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Greece

Review: 'The Chronicles of Loquacious, Centaur, of Rhodes', by Rob S. Rice

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The Chronicles of LoquaciousIf werewolves are Furry, then so are centaurs, satyrs, fauns, silenoi, and the other human/animal hybrids of Greek mythology.

Aside from the fantasy of all the mythologicals and humans living together, this is a good historical tale of life in Greece at the time of Philip II and his son, Alexander III the Great of Macedonia. Alexander is offstage conquering the world, and there is peace in the interior of his empire. Aristotle, Alexander’s tutor, has his Lyceum in Athens, but in this year he has been summoned back to Macedonia for the summer. Without him, the other teachers at the Lyceum suggest that the students spend a few months wandering through Greece to collect odd plants and local tales, to bring back when Aristotle will return in the winter.

This book contains eight tales, the first five told by the student Loquacious, a centaur from the island city-state of Rhodes, to the peasants and villagers who give him hospitality, or told to him by them; and the last three later in Loquacious’ life.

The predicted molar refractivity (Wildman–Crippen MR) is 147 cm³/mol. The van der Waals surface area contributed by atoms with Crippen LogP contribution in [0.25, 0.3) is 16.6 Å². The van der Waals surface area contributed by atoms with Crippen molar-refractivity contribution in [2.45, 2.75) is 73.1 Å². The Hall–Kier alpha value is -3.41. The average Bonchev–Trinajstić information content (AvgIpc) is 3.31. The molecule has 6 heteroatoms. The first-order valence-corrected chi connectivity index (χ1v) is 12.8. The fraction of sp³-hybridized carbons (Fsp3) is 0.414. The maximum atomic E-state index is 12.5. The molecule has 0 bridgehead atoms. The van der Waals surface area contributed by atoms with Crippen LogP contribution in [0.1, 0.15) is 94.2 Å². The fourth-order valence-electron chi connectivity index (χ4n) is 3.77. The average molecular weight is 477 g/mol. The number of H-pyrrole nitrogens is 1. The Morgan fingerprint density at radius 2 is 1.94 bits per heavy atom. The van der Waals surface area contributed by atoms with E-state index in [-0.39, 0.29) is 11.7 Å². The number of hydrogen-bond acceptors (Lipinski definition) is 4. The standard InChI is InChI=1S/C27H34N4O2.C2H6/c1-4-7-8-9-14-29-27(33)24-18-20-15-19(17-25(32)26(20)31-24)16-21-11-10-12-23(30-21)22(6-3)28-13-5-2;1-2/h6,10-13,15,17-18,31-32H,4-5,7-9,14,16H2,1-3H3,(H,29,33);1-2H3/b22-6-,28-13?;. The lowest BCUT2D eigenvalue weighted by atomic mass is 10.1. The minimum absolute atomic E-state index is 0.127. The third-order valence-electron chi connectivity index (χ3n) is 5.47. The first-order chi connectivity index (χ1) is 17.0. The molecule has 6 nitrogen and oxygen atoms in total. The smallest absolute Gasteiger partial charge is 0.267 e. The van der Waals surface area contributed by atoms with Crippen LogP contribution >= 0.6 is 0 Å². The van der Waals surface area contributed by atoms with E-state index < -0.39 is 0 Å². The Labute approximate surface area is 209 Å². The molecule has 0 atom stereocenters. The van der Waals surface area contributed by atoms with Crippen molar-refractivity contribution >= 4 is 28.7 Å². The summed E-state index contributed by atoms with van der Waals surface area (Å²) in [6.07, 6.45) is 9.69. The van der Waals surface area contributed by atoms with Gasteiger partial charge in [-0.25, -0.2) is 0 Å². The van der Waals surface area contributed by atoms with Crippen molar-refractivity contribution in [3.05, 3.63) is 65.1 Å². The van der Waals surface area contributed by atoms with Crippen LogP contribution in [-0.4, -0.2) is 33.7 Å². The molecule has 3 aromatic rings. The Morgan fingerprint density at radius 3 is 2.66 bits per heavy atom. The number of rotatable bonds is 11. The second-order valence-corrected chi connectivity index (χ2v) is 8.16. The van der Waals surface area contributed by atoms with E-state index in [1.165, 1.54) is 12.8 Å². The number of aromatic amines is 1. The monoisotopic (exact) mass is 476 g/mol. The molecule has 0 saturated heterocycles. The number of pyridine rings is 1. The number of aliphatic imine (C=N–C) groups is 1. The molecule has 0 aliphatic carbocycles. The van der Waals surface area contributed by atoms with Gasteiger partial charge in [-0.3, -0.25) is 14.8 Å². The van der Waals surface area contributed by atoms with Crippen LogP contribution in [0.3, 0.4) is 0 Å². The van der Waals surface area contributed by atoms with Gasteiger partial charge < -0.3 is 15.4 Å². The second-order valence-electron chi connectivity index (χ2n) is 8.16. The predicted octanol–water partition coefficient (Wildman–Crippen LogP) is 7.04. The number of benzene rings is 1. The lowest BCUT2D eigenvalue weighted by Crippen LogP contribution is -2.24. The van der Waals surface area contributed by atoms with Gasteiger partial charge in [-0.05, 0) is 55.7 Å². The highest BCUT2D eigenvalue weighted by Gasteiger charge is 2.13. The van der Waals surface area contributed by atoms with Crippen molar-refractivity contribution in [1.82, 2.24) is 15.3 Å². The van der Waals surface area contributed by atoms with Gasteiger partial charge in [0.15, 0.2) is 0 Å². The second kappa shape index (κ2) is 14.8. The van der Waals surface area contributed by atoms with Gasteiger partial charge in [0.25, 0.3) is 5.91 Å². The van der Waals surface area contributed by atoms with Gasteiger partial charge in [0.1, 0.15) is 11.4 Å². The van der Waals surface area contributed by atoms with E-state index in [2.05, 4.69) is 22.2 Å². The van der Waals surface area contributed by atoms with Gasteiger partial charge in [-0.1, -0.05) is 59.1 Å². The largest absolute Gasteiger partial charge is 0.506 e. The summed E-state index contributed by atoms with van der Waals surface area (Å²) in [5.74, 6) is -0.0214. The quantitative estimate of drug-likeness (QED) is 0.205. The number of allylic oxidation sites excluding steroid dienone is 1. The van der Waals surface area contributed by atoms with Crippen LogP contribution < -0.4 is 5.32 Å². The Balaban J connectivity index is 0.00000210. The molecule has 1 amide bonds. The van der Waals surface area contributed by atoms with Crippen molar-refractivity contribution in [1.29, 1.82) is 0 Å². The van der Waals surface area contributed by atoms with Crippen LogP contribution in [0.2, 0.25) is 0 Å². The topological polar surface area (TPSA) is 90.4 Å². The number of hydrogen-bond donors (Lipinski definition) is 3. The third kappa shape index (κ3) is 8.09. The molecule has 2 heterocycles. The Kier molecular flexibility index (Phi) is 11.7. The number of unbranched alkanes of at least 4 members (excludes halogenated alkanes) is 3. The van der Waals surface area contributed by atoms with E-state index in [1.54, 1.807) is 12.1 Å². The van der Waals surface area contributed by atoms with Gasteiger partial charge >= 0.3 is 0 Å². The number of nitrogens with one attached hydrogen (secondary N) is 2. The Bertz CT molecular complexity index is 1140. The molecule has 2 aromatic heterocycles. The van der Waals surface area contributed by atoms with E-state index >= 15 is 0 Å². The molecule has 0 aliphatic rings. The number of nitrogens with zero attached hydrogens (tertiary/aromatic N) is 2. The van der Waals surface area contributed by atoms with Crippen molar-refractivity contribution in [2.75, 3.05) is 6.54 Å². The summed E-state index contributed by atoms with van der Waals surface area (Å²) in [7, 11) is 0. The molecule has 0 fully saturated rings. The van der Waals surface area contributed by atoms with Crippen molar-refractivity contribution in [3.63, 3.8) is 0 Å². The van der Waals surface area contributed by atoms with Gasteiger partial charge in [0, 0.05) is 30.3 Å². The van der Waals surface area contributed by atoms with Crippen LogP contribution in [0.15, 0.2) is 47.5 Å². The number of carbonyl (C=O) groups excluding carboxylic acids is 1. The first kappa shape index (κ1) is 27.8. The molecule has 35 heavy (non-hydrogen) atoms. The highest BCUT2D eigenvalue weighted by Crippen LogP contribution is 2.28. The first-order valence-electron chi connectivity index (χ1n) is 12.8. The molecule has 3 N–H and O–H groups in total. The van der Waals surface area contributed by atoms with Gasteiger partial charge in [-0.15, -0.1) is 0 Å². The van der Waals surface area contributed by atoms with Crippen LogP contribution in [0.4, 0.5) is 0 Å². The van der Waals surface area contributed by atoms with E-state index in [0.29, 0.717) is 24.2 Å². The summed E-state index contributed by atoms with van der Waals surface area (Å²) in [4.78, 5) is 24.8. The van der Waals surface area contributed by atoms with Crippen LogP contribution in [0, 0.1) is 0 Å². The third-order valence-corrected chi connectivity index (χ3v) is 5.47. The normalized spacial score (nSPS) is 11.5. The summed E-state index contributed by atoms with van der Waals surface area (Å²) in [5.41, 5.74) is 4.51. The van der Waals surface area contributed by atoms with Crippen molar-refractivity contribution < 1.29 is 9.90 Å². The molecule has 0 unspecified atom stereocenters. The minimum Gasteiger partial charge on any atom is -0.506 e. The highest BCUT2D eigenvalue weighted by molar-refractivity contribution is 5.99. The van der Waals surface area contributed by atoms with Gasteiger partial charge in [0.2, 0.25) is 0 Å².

Esterhazy Press/Lulu.com, October 2012, trade paperback $14.95 (177 [+ 2] pages; on Amazon).

Greece bans all electronic games!

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The headline should really be "Governments are @#$%&#ing stupid!" Since the Grecian government admitted they cannot tell the difference between innocuous video games and illegal gambling machines, they've banned ALL games played on an electronic device. Though the headline makes it sound like just violent shoot-em-up games are banned, any game is included.This means internet chess. This means Minesweeper on your Windows. Hell, I wouldn't be surprised if MUCKs might be a borderline game. Major fines are being levied against any person, tourist or local, caught playing an electronic game or even simply owning the software or console to play one.
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